Warren, J.P.; Rhodes, E.A. and Carter, R.B.
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Increasing demand from consumers plus EU legislation has raised awareness within the automotive production sector of the urgent need to reduce the environmental impacts from the three main stages in vehicle life – car manufacture, car use and end-of life vehicle processing. The paper reviews how the originator and manufacturer of the smart automobile has worked directly with its main system partners to address environmental issues in these three stages while optimizing performance across the parameters of commercial viability. This required the creation of strategic relationships within the supply chain. Overall, this innovative approach is viewed in the context of a total product system. The smart car highlights the following critical areas: use of modularity in product design and production facility layout; emphasis on partner participation from product creation to after-sales; and the use of highly customised build-to-order product system to 'green' the entire supply chain. In particular, the case study compares the process characteristics empoyed at the smart car factory, called 'smartville', with more traditional approaches to vehicle manufacture. It exmaines these issues in a preliminary attempt to establish the actual or potential reduction of environmental impact in the three stages of vehicle life, including the role of main suppliers in this process.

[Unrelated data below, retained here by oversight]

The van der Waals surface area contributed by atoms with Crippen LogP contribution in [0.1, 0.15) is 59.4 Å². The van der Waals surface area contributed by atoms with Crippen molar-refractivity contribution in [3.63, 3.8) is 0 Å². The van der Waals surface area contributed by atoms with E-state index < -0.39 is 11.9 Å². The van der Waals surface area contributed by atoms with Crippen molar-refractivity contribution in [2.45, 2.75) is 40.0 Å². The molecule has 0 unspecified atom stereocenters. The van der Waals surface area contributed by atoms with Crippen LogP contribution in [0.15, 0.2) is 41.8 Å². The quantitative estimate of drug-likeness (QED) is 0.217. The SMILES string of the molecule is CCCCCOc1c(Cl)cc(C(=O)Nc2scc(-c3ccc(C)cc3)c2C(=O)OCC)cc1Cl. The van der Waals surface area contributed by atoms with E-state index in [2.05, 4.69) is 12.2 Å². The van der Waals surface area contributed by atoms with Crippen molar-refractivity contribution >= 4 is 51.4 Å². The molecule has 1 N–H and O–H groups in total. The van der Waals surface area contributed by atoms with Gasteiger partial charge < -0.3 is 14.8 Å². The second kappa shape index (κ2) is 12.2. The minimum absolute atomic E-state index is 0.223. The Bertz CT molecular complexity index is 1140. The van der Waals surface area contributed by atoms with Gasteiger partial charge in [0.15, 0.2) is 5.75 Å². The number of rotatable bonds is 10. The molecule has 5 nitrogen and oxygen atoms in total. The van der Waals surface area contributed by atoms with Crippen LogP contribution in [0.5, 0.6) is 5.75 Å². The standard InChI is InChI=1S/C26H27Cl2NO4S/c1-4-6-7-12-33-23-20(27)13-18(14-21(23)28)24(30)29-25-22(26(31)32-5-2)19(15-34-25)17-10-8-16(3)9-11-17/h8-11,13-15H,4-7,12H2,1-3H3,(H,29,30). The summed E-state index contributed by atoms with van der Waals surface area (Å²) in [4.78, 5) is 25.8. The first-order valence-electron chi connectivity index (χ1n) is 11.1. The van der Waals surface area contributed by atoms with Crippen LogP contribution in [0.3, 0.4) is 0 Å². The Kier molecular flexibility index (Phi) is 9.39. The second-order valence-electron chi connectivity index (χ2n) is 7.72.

|Item Type:||Journal Article|
|Extra Information:||This is a previous version of the book chapter which is also deposited in this area.
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|Keywords:||supply chains; green supply chains; smart car; automobile industry; modularity; total product systems; life cycle analysis; MCC smart|
|Academic Unit/Department:||Faculty of Science, Technology, Engineering and Mathematics (STEM) > Engineering and Innovation
Faculty of Science, Technology, Engineering and Mathematics (STEM)
|Depositing User:||James Warren|
|Date Deposited:||29 Nov 2007|
|Last Modified:||02 Aug 2016 14:34|
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